Methane hydrate
WOR 3 Marine Resources – Opportunities and Risks | 2014

Methane hydrate

Energy from burning ice
> In addition to abundant minerals, there are large amounts of methane hydrate beneath the sea floor. Some countries hope to become independent of energy imports by exploiting marine gas hydrate deposits near their own coasts. The technology for production, however, is not yet available. Furthermore, the risks to climate stability and hazards to marine habitats associated with extraction of the methane hydrates must first be clarified.

From plankton to hydrate

> The existence of methane hydrate has been known of since the 1930s. But only in the past 10 years has it become an object of serious consideration as a potential fossil energy source for the future. It is now possible to project the available global amounts with some confidence. Researchers are trying to identify the highest-yielding deposits

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Methane hydrate – a new energy source?

> Methane hydrate deposits within national territorial waters represent a promising source of energy for the future, especially for countries that depend on imports of gas, coal and oil for a large share of their energy needs. But the necessary technology for industrial production of the hydrates is not yet available. Following successful test wells on land, initial research projects are now being carried out in the ocean, particularly in South-East Asia.

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The impacts of hydrate mining

> For a long time the risks associated with methane hydrate mining were uncertain. Today there is widespread consensus that drilling is responsible for neither tsunamis nor leaks in sea floor sediments through which large amounts of climate-damaging methane could escape into the ocean and the atmosphere.

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Valuable resource or greenhouse gas?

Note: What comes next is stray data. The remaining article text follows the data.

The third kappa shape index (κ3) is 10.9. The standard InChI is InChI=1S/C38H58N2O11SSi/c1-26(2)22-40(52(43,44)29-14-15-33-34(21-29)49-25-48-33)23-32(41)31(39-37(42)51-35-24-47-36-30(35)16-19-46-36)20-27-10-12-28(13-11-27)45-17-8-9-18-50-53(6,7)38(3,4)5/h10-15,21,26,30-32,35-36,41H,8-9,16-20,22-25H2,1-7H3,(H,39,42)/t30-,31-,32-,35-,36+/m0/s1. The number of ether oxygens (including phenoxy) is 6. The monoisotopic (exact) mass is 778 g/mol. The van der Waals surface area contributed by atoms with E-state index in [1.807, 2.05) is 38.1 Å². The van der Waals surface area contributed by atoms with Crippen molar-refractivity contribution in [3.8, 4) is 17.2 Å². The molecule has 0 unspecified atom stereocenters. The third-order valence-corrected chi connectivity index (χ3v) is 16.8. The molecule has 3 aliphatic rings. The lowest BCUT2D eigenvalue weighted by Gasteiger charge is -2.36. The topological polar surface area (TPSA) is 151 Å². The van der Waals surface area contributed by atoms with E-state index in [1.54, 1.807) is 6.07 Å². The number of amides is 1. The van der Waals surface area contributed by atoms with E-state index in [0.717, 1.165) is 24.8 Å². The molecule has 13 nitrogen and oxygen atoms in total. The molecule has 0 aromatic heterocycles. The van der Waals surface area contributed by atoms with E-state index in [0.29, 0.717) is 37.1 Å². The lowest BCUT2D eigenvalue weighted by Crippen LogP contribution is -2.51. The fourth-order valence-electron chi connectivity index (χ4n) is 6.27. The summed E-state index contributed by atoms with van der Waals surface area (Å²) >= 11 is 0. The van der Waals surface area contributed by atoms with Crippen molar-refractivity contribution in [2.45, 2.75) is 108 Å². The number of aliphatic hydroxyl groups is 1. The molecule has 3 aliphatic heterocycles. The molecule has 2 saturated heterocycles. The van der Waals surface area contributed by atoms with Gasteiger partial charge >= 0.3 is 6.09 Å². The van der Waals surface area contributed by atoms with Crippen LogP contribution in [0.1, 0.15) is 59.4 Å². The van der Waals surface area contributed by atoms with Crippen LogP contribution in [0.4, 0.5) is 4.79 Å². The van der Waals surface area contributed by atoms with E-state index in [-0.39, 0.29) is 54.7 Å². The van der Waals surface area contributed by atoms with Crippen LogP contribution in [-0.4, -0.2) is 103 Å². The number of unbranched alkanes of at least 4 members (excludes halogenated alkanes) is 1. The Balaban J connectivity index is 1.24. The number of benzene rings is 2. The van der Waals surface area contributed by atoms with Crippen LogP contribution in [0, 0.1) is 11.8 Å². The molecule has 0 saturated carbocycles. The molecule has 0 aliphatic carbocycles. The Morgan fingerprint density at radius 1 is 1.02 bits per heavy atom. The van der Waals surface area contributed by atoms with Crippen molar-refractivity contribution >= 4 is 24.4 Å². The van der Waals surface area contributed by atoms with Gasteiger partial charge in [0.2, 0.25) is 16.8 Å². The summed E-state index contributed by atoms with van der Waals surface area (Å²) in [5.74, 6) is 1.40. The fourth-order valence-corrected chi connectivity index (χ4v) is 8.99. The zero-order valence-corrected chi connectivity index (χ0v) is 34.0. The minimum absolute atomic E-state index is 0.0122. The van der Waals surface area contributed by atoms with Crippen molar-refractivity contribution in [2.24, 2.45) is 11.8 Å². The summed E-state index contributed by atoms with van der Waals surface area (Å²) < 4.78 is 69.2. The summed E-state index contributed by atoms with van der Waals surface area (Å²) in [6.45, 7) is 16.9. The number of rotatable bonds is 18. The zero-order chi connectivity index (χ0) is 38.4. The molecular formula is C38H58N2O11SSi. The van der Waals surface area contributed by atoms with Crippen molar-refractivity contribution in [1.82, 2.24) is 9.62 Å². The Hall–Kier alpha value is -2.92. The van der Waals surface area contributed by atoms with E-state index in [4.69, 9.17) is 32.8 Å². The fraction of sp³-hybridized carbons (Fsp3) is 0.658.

Methane hydrates are found in the soft seabed of continental margins all around the world, at water depths of 300 to 3000 metres. The largest deposits are encountered below 500 metres. Methane hydrates are formed from water and methane gas at certain temperatures and high pressures. The warmer the water, the higher the water pressure needs to be, and the deeper the deposits are then buried. According to current estimates, global hydrate deposits contain about 10 times more methane gas than conventional natural gas deposits. Therefore they should be taken very seriously as a potential energy resource. Test drilling has shown that it is certainly possible to harvest methane hydrates in the ocean floor. Nations such as Japan and Korea in particular, which at present are forced to import most of their energy resources, hope that methane hydrates will help them reduce their dependence on expensive foreign fuel supplies. However, methane hydrate mining in the soft sediments calls for different procedures from those used to exploit marine oil and gas, and the drilling and production technology needed is not yet available. It is expected that the appropriate equipment will be developed within the next few years; initial prototypes are already in hand. Feasibility studies are also currently being carried out. Compact production equipment for placement on the sea floor is envisaged. One major obstacle is that, unlike conventional natural gas, the methane is firmly entrapped in the hydrates and does not flow freely into the borehole. The methane hydrates must first be disso-ciated in situ, which makes the flow rate of such deposits slower than conventional gas production. It remains to be seen whether hydrate extraction at great depths is economically viable at all. As most methane hydrates form on the continental slopes, critics were at first worried that drilling into the soft sediments could possibly trigger landslides, and in turn tsunamis. In the meantime, geoscientists have conducted further research and have ruled out such concerns. Avalanche-like landslides are a natural phenomenon, they say, and quite regular occurrences. The drilling could in principle generate such slumps, but these would be too minor and their energy levels too low to cause tsunamis. There were also fears that drilling on the ocean floor could cause large amounts of methane to erupt from the seabed, rise through the water and ultimately into the atmosphere. As methane is a powerful greenhouse gas, this would exacerbate global warming. Scientists now know that this will not happen because, unlike gas and oil, the methane is bound up in hydrates and cannot flow out of the borehole on its own. It is gradually re-leased as the hydrate slowly breaks down in the soil during mining. The type of blowout that can occur in an oil borehole is therefore inherently impossible. Even if methane is released from the seabed into the water, it will be broken down by bacteria as it migrates through the water column to the surface. Today there is a broad consensus in the scientific community that global warming will not generate an intense release of methane during this century – or even during the next several centuries. However, if we consider longer geological periods of time the situation looks quite different. Climate change could warm up the oceans so much in the next few millennia that substantial volumes of hydrate – particularly in shallow marine areas – could dissociate. The released methane that is not completely broken down during its short path to the surface could end up in the atmosphere after all.